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More than one herbicide needed for Palmer amaranth

Larry Steckel discusses the effectiveness of overlaying residual herbicides.

Forrest Laws

August 19, 2020

This year’s online Milan No-Till Field Day gave speakers an opportunity to showcase different herbicides and combinations of herbicide treatments at growth stages that normally would not be available at a single tour stop.

One of those discussed by Larry Steckel, professor of weed science at the University of Tennessee, involved a relatively new technique in which farmers overlay multiple residual herbicides in dicamba- and 2,4-D-tolerant cotton and soybeans.

“One of the treatments I really want to highlight here is actually a very pleasant treatment that is working quite well,” said Steckel, who has spent the last 17 years at the West Tennessee AgResearch and Education Center in Jackson, Tenn., primarily working on controlling problem weeds like Palmer amaranth in herbicide-tolerant crops.

“And that is overlaying residuals. You've heard me time and time again talking about overlaying residual herbicides to get good — in particular — Palmer amaranth control,” said Steckel, who earlier discussed approaches with single herbicide applications that haven’t performed as well.

When the new dicamba-tolerant crops were first introduced, farmers often were able to control Palmer amaranth or pigweed with one or two postemergence-only applications of the new formulations of dicamba. University of Tennessee weed scientists have now documented cases in which dicamba formulations did not provide control of pigweed in 2019 and 2020.

“What we have here is Authority MTZ applied pre-emergence, which did a very good job,” he said. “Then we came over-the-top with Anthem Max, Roundup and XtendiMax or Enlist E3 over the top. So we got a residual (Anthem Max) on top of a residual (Authority MTZ), and we had very few pigweed to have to deal with when they normally would have come up.

“In this case, the Anthem Max with the dicamba did a very good job taking out those small pigweeds that happened to get through the Authority MTZ.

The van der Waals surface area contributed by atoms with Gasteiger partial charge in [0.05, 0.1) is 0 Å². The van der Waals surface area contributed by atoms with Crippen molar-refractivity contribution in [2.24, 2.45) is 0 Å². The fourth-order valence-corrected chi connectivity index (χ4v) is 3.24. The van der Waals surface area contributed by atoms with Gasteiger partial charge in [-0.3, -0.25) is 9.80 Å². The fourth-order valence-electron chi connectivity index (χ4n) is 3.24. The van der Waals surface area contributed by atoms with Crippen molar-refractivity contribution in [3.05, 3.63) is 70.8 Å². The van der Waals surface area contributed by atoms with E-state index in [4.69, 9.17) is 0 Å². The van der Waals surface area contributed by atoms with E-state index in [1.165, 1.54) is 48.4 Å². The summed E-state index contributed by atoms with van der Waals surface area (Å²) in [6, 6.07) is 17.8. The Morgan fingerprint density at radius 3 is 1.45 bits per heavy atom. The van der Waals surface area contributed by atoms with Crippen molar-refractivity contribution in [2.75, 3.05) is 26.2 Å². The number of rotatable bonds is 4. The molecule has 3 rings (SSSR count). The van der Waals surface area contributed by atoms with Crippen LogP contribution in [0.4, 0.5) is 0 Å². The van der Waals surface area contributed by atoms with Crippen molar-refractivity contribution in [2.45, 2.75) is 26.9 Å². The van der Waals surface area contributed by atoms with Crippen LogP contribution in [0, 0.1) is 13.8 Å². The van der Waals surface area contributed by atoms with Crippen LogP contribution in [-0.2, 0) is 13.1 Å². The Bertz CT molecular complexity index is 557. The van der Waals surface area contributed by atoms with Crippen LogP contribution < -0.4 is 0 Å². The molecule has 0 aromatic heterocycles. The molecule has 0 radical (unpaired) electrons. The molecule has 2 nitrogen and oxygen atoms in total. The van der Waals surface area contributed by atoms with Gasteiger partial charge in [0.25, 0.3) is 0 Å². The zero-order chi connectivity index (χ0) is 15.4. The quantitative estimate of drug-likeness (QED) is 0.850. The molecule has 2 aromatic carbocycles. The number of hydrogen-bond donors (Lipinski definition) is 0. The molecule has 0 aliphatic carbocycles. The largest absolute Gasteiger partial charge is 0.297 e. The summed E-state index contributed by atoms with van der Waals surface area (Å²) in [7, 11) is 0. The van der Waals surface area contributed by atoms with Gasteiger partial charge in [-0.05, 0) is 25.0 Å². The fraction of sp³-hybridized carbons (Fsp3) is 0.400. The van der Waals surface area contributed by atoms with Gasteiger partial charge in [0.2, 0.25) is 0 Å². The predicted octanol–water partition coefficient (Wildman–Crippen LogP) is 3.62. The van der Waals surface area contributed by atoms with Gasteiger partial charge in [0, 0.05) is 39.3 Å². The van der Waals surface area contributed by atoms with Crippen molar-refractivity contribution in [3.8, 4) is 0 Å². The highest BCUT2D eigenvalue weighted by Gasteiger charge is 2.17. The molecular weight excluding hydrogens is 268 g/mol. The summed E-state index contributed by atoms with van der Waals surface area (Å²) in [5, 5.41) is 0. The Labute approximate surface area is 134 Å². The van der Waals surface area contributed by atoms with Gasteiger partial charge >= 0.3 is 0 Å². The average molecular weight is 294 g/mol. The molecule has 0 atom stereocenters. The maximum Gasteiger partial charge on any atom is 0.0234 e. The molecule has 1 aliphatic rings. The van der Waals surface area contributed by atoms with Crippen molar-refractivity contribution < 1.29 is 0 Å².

Steckel said 2020 was “a very good year for pre-emergence herbicides in West Tennessee” because of the frequent rains that helped activate the herbicides at planting and again when growers applied residual herbicides such as Anthem Max over-the-top.

In the video from the Milan Field Day, Steckel moved to another treatment in which researchers applied a quart of Roundup and 22 ounces of the Xtendimax dicamba formulation per acre postemergence at about the V-3 to V-4 growth stage of the soybeans. “And you can see we leave a lot to be desired.

“This particular treatment a few years ago was actually more effective on pigweed than what we're seeing here today,” he said. “We're seeing more and more of them kind of struggle through. It shows using an effective residual herbicide upfront and keeping the numbers down can help any postemergence herbicide.”

Next: Tank mixes may be causing antagonism 

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Palmer AmaranthResiduals

About the Author(s)

Forrest Laws

Forrest Laws spent 10 years with The Memphis Press-Scimitar before joining Delta Farm Press in 1980. He has written extensively on farm production practices, crop marketing, farm legislation, environmental regulations and alternative energy. He resides in Memphis, Tenn. He served as a missile launch officer in the U.S. Air Force before resuming his career in journalism with The Press-Scimitar.

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